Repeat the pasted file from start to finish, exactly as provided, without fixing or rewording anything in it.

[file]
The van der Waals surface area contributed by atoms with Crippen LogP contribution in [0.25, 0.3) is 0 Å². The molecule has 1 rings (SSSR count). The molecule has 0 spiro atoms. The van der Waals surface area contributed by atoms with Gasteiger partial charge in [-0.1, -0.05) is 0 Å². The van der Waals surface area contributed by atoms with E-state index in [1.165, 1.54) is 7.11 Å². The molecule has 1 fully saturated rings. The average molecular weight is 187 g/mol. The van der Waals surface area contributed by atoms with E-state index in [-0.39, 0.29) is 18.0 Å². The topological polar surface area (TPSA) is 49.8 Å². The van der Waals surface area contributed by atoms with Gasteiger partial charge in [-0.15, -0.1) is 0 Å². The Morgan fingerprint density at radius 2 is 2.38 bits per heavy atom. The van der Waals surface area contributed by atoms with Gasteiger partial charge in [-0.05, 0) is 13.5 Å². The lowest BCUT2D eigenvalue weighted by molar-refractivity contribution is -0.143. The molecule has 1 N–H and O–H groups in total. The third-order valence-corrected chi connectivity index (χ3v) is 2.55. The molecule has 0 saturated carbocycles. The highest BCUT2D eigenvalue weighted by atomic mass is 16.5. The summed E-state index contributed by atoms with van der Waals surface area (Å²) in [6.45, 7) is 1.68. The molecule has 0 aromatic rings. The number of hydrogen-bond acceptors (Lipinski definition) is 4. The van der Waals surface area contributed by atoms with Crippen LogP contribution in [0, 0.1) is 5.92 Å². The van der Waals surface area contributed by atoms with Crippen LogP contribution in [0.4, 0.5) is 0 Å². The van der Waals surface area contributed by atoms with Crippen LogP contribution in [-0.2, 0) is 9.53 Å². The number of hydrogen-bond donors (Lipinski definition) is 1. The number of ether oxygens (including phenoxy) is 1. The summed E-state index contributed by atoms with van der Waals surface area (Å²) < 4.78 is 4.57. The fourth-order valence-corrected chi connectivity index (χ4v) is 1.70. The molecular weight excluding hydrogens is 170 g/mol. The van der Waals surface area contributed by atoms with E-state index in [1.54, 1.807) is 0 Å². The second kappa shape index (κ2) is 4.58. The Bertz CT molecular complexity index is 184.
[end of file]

The van der Waals surface area contributed by atoms with Crippen LogP contribution in [0.25, 0.3) is 0 Å². The molecule has 1 rings (SSSR count). The molecule has 0 spiro atoms. The van der Waals surface area contributed by atoms with Gasteiger partial charge in [-0.1, -0.05) is 0 Å². The van der Waals surface area contributed by atoms with E-state index in [1.165, 1.54) is 7.11 Å². The molecule has 1 fully saturated rings. The average molecular weight is 187 g/mol. The van der Waals surface area contributed by atoms with E-state index in [-0.39, 0.29) is 18.0 Å². The topological polar surface area (TPSA) is 49.8 Å². The van der Waals surface area contributed by atoms with Gasteiger partial charge in [-0.15, -0.1) is 0 Å². The Morgan fingerprint density at radius 2 is 2.38 bits per heavy atom. The van der Waals surface area contributed by atoms with Gasteiger partial charge in [-0.05, 0) is 13.5 Å². The lowest BCUT2D eigenvalue weighted by molar-refractivity contribution is -0.143. The molecule has 1 N–H and O–H groups in total. The third-order valence-corrected chi connectivity index (χ3v) is 2.55. The molecule has 0 saturated carbocycles. The highest BCUT2D eigenvalue weighted by atomic mass is 16.5. The summed E-state index contributed by atoms with van der Waals surface area (Å²) in [6.45, 7) is 1.68. The molecule has 0 aromatic rings. The number of hydrogen-bond acceptors (Lipinski definition) is 4. The van der Waals surface area contributed by atoms with Crippen LogP contribution in [0, 0.1) is 5.92 Å². The van der Waals surface area contributed by atoms with Crippen LogP contribution in [0.4, 0.5) is 0 Å². The van der Waals surface area contributed by atoms with Crippen LogP contribution in [-0.2, 0) is 9.53 Å². The number of hydrogen-bond donors (Lipinski definition) is 1. The number of ether oxygens (including phenoxy) is 1. The summed E-state index contributed by atoms with van der Waals surface area (Å²) < 4.78 is 4.57. The fourth-order valence-corrected chi connectivity index (χ4v) is 1.70. The molecular weight excluding hydrogens is 170 g/mol. The van der Waals surface area contributed by atoms with E-state index in [1.54, 1.807) is 0 Å². The second kappa shape index (κ2) is 4.58. The Bertz CT molecular complexity index is 184.